How can I prevent grass seed injuries?

Like everything, prevention is always better than cure so one of the best ways of preventing grass seed problems in our pets is to try and reduce the likelihood of your dog coming into contact with grass seeds. Keep your dog away from long grass (which is also beneficial for the prevention of contact with adders, see our previous blog post on adder bites.) to avoid any seeds entering your dog’s fur and skin.

Another great prevention tool is checking your dog’s paws and fur after their walks. The top spots for grass seed issues are ears, paws, armpits, and backs so check these areas when home. For long-haired dogs, regular grooming can keep seeds from burying into their coats.

How can I prevent grass seed injuries?

Like everything, prevention is always better than cure so one of the best ways of preventing grass seed problems in our pets is to try and reduce the likelihood of your dog coming into contact with grass seeds. Keep your dog away from long grass (which is also beneficial for the prevention of contact with adders, see our previous blog post on adder bites.) to avoid any seeds entering your dog’s fur and skin.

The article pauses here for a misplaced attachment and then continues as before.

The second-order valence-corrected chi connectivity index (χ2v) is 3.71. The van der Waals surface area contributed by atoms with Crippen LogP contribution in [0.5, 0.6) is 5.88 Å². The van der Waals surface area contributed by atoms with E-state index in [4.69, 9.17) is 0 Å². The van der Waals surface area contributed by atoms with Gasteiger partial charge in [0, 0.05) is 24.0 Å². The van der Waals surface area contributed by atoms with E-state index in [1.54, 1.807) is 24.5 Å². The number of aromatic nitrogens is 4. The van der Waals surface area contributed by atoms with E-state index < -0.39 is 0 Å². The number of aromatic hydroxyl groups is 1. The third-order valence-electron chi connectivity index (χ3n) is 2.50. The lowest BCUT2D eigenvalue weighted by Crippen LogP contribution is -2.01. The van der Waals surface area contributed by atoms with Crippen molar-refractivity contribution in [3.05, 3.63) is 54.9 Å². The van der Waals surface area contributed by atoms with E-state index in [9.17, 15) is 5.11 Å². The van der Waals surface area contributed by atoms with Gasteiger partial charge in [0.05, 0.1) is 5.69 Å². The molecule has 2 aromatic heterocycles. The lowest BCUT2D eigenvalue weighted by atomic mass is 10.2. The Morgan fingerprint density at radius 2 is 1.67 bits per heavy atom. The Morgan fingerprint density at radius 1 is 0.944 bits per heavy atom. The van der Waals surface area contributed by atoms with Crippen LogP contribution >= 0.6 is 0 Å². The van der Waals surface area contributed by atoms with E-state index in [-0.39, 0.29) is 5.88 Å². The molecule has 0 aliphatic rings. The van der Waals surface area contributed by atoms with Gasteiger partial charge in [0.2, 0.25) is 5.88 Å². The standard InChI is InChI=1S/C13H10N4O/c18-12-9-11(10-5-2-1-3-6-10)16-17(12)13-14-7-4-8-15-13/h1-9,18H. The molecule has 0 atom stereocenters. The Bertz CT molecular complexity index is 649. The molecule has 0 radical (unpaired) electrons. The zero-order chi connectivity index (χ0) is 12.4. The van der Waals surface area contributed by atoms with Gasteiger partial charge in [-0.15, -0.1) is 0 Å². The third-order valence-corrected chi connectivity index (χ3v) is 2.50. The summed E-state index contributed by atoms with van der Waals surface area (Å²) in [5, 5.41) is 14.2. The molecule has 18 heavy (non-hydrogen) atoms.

Another great prevention tool is checking your dog’s paws and fur after their walks. The top spots for grass seed issues are ears, paws, armpits, and backs so check these areas when home. For long-haired dogs, regular grooming can keep seeds from burying into their coats.

FAQ’s

 

How do you know if your dog has a grass seed?

Signs of grass seed issues include:
Excessively licking paws
Swelling between toes
Chewing or biting at a specific area of their skin
Limping
Shaking their head or violently sneezing

Can a grass seed come out on its own?

Short answer is that this is not likely. Grass seeds are shaped like arrows and are unable to move backward. The body movements of your dog will allow for the seed to move along its easier route which is always forwards.

Are grass seeds harmful to dogs?

They can be extremely harmful yes. If a grass seed penetrates the skin and starts to migrate through the body it can cause severe damage to internal parts of the body. Grass seeds can get stuck behind eye lids causing problems such as a corneal ulcer. They can travel inside a dog’s nose and cause respiratory problems. A grass seed that manages to find its way into the lungs could be life-threatening.

Goodbye to grass seeds

With more and more of us choosing walks in the great outdoors, keeping our dogs happy and healthy is key to a safe summer. With grass seeds one of the most problematic issues for pet owners during spring and summer, following our tips for keeping your pooch grass-seed few can ensure their skin and paws are pain-free and pawtected.

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What has been your experience with grass seeds and your dogs? Let us know in the comments.